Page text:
jackpotIt is a bit jarring to receive an invitation for a raffle where the prize is a free round of in vitro fertilization. Most people who receive fertility treatments don’t do so lightly. It’s not like winning a goldfish at a county fair. People choose IVF because they’re trying to have a child. They’ve probably spent years attempting to have a child, going through the stress and pressure of trying to conceive. Couples who are desperate to have children take out bank loans, spend their savings, borrow from 401Ks to be able to afford IVF. To see it given away as a part of a marketing scheme is a little stomach-churning. And yet, I know that I would sign up for one of those IVF raffles in a heartbeat.

Today, the New York Times talked about the dubious practice of giving away free rounds of in vitro fertilization as a means of advertising. The practice has been condemned by officials in the UK. There’s a proposed law to ban the raffles in Australia. Here in the United States, it’s illegal to raffle off puppies, but not to have people enter into essay contests for the chance to have a baby. Ethicists worry that the raffles trivialize the sacred act of having a child.

I see what they’re all saying. But there’s still this part of me that would have a hard time turning down such a chance. IVF is such an expensive procedure and it’s so rarely covered by insurance. Reproductive technology has really become something of a luxury here in the United States. There are lots of families who would love the chance to utilize the medical breakthroughs, if only it wasn’t so expensive.

Pamela Madsen, a founder and former executive director of the American Fertility Association, told the New York Times, “What if they were raffling off chemotherapy? Would we be O.K. with that?” But she misses the obvious question. How would we feel if insurance was refusing to cover chemotherapy? There is an inherent difference here. Chemo saves lives. IVF creates new ones. Because that’s not seen as a necessity, plenty of insurance companies simply don’t cover infertility treatments.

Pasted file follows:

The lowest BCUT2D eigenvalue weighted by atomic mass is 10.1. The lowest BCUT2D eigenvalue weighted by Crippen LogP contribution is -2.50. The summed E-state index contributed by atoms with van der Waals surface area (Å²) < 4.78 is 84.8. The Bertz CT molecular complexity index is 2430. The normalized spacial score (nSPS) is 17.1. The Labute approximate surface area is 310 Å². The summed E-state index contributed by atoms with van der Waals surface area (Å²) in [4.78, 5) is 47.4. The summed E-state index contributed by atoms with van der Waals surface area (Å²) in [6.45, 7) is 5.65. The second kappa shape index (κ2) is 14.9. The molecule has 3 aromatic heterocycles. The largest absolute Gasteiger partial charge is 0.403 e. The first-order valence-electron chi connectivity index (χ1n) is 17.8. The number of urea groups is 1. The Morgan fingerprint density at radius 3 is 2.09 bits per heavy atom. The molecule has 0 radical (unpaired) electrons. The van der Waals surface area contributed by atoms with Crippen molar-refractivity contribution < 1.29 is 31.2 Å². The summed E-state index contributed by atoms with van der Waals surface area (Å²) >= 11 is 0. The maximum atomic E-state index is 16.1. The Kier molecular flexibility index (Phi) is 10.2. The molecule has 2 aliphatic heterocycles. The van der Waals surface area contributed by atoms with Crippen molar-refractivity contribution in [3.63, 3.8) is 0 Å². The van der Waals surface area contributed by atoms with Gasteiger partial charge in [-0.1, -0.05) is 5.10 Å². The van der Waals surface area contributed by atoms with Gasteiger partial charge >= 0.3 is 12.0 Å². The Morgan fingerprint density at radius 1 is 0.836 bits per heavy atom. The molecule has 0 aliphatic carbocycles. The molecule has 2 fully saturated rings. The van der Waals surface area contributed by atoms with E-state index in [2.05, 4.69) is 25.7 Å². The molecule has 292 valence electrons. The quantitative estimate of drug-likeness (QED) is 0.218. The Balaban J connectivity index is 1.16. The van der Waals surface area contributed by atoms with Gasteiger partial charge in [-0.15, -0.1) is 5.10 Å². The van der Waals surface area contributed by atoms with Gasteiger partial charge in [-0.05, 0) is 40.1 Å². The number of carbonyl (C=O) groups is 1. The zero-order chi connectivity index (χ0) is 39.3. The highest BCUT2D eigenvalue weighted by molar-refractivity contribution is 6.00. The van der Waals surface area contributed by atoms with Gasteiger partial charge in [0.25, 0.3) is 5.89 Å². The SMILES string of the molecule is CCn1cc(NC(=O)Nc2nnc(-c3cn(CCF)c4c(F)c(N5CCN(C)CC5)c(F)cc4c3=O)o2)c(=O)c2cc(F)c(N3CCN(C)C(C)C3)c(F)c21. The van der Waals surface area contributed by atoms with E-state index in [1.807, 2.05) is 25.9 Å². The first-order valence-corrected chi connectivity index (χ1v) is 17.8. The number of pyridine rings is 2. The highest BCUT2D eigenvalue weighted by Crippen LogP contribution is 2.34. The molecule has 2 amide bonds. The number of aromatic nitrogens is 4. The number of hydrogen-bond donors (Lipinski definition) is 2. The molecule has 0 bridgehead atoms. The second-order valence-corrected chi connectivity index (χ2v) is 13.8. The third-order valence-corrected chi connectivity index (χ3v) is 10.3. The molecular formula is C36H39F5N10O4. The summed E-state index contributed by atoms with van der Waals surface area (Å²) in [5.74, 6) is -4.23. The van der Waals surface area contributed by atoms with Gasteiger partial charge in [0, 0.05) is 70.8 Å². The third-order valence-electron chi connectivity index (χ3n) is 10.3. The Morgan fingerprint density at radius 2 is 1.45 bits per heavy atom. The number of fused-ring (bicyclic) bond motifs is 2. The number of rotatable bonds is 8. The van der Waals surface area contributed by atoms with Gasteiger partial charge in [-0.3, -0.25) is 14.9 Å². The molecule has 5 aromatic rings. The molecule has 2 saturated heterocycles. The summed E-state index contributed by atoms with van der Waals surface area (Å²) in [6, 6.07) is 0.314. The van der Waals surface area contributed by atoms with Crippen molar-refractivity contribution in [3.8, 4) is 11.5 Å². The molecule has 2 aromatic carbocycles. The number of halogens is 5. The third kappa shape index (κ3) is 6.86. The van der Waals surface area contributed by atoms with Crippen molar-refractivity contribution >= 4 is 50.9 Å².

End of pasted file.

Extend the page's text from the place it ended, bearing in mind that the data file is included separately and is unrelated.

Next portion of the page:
It’s really not the IVF raffles that make this whole thing so upsetting. It’s the fact that fertility treatments have become inaccessible to those outside of a certain socioeconomic status. It’s the fact that those without $10,000 lying around in their couch cushions have very little options when it comes to growing their families. Both adoption and IVF are extremely expensive. We’re having to come to terms with the fact that for couples with infertility, finding a way to have a child is something of a luxury good.

That’s why these IVF raffles are so successful. And that’s why you’ll see very few infertile couples calling for them to come to an end. It’s like the lottery. We’re all just hoping to beat the odds. Sure, people can throw around IVF success rates and point out that you might not end up with a child after this process, but every TTC couple knows that. We’ve all gotten very familiar with our odds of conception on any given month. We know the statistics aren’t in our favor.

For women like me, signing up for an IVF raffle would be like every other month. You hope for the best, knowing that the odds are against you, but trying to stay optimistic that you’ll finally get some good news. Even the disappointment of not winning will be plenty familiar to any woman whose been struggling with infertility long enough to consider in vitro.

(Photo: Frank F. Haub/Shutterstock)